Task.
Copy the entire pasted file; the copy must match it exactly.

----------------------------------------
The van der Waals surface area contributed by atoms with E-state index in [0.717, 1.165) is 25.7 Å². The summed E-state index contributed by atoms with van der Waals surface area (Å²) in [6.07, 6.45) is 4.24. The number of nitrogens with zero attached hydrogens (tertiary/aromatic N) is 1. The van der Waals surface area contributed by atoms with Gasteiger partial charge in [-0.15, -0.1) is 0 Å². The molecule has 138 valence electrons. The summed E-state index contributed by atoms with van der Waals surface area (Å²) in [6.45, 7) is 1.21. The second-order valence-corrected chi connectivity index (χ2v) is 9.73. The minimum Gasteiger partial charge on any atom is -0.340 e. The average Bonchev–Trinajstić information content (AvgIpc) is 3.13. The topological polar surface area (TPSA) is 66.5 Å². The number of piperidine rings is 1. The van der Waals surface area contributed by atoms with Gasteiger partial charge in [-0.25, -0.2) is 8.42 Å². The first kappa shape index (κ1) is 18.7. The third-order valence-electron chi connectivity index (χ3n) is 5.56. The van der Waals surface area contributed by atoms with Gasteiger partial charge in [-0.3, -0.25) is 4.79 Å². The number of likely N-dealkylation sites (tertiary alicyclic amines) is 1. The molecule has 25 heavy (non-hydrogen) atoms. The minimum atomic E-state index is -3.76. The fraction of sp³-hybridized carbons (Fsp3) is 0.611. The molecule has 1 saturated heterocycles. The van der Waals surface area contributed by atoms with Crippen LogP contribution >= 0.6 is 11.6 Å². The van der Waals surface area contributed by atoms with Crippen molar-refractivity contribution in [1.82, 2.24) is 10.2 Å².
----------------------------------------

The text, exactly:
The van der Waals surface area contributed by atoms with E-state index in [0.717, 1.165) is 25.7 Å². The summed E-state index contributed by atoms with van der Waals surface area (Å²) in [6.07, 6.45) is 4.24. The number of nitrogens with zero attached hydrogens (tertiary/aromatic N) is 1. The van der Waals surface area contributed by atoms with Gasteiger partial charge in [-0.15, -0.1) is 0 Å². The molecule has 138 valence electrons. The summed E-state index contributed by atoms with van der Waals surface area (Å²) in [6.45, 7) is 1.21. The second-order valence-corrected chi connectivity index (χ2v) is 9.73. The minimum Gasteiger partial charge on any atom is -0.340 e. The average Bonchev–Trinajstić information content (AvgIpc) is 3.13. The topological polar surface area (TPSA) is 66.5 Å². The number of piperidine rings is 1. The van der Waals surface area contributed by atoms with Gasteiger partial charge in [-0.25, -0.2) is 8.42 Å². The first kappa shape index (κ1) is 18.7. The third-order valence-electron chi connectivity index (χ3n) is 5.56. The van der Waals surface area contributed by atoms with Gasteiger partial charge in [-0.3, -0.25) is 4.79 Å². The number of likely N-dealkylation sites (tertiary alicyclic amines) is 1. The molecule has 25 heavy (non-hydrogen) atoms. The minimum atomic E-state index is -3.76. The fraction of sp³-hybridized carbons (Fsp3) is 0.611. The molecule has 1 saturated heterocycles. The van der Waals surface area contributed by atoms with Crippen LogP contribution >= 0.6 is 11.6 Å². The van der Waals surface area contributed by atoms with Crippen molar-refractivity contribution in [1.82, 2.24) is 10.2 Å².